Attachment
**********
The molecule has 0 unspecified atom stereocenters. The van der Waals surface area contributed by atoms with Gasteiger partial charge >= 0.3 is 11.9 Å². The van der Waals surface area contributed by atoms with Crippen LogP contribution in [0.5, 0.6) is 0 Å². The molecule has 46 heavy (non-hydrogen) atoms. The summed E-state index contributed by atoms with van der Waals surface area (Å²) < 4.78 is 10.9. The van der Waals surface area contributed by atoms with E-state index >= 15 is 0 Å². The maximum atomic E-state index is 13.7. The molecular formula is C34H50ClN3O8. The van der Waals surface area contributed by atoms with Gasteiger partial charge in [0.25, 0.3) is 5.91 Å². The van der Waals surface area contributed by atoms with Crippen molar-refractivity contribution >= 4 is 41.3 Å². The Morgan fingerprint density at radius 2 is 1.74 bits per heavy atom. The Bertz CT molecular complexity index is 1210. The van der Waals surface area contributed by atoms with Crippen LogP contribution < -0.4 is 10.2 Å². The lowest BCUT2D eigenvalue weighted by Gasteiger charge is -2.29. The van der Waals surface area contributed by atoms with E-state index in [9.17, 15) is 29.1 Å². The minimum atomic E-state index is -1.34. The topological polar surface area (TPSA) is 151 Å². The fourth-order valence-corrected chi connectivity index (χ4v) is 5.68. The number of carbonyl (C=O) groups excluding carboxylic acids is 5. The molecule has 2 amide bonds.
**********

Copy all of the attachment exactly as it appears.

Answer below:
The molecule has 0 unspecified atom stereocenters. The van der Waals surface area contributed by atoms with Gasteiger partial charge >= 0.3 is 11.9 Å². The van der Waals surface area contributed by atoms with Crippen LogP contribution in [0.5, 0.6) is 0 Å². The molecule has 46 heavy (non-hydrogen) atoms. The summed E-state index contributed by atoms with van der Waals surface area (Å²) < 4.78 is 10.9. The van der Waals surface area contributed by atoms with E-state index >= 15 is 0 Å². The maximum atomic E-state index is 13.7. The molecular formula is C34H50ClN3O8. The van der Waals surface area contributed by atoms with Gasteiger partial charge in [0.25, 0.3) is 5.91 Å². The van der Waals surface area contributed by atoms with Crippen molar-refractivity contribution >= 4 is 41.3 Å². The Morgan fingerprint density at radius 2 is 1.74 bits per heavy atom. The Bertz CT molecular complexity index is 1210. The van der Waals surface area contributed by atoms with Crippen LogP contribution < -0.4 is 10.2 Å². The lowest BCUT2D eigenvalue weighted by Gasteiger charge is -2.29. The van der Waals surface area contributed by atoms with E-state index in [9.17, 15) is 29.1 Å². The minimum atomic E-state index is -1.34. The topological polar surface area (TPSA) is 151 Å². The fourth-order valence-corrected chi connectivity index (χ4v) is 5.68. The number of carbonyl (C=O) groups excluding carboxylic acids is 5. The molecule has 2 amide bonds.